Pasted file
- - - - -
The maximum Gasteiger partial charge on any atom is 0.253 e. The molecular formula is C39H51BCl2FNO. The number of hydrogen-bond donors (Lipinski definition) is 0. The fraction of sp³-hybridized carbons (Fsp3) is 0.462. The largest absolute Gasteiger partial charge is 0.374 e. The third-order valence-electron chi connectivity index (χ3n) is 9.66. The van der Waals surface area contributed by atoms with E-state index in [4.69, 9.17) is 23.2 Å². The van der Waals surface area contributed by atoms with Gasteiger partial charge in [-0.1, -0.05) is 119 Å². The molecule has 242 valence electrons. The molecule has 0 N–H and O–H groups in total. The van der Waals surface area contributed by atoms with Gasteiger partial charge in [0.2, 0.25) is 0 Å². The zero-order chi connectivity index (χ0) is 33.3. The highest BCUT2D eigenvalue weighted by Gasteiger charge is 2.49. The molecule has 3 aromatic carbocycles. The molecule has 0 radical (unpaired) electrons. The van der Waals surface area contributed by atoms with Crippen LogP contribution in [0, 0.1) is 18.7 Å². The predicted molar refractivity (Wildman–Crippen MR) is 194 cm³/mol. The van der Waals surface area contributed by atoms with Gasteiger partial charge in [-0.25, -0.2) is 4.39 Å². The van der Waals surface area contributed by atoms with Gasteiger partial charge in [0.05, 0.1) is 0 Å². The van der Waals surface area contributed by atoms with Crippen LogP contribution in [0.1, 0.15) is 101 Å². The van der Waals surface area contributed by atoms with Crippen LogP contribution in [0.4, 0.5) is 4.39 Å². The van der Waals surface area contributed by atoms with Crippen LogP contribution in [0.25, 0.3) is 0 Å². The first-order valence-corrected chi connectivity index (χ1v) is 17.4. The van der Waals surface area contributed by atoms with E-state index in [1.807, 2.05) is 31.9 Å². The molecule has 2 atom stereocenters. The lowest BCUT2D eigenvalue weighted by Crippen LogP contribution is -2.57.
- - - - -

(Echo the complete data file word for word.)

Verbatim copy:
The maximum Gasteiger partial charge on any atom is 0.253 e. The molecular formula is C39H51BCl2FNO. The number of hydrogen-bond donors (Lipinski definition) is 0. The fraction of sp³-hybridized carbons (Fsp3) is 0.462. The largest absolute Gasteiger partial charge is 0.374 e. The third-order valence-electron chi connectivity index (χ3n) is 9.66. The van der Waals surface area contributed by atoms with E-state index in [4.69, 9.17) is 23.2 Å². The van der Waals surface area contributed by atoms with Gasteiger partial charge in [-0.1, -0.05) is 119 Å². The molecule has 242 valence electrons. The molecule has 0 N–H and O–H groups in total. The van der Waals surface area contributed by atoms with Gasteiger partial charge in [0.2, 0.25) is 0 Å². The zero-order chi connectivity index (χ0) is 33.3. The highest BCUT2D eigenvalue weighted by Gasteiger charge is 2.49. The molecule has 3 aromatic carbocycles. The molecule has 0 radical (unpaired) electrons. The van der Waals surface area contributed by atoms with Crippen LogP contribution in [0, 0.1) is 18.7 Å². The predicted molar refractivity (Wildman–Crippen MR) is 194 cm³/mol. The van der Waals surface area contributed by atoms with Gasteiger partial charge in [-0.25, -0.2) is 4.39 Å². The van der Waals surface area contributed by atoms with Gasteiger partial charge in [0.05, 0.1) is 0 Å². The van der Waals surface area contributed by atoms with Crippen LogP contribution in [0.1, 0.15) is 101 Å². The van der Waals surface area contributed by atoms with Crippen LogP contribution in [0.4, 0.5) is 4.39 Å². The van der Waals surface area contributed by atoms with Crippen LogP contribution in [0.25, 0.3) is 0 Å². The first-order valence-corrected chi connectivity index (χ1v) is 17.4. The van der Waals surface area contributed by atoms with E-state index in [1.807, 2.05) is 31.9 Å². The molecule has 2 atom stereocenters. The lowest BCUT2D eigenvalue weighted by Crippen LogP contribution is -2.57.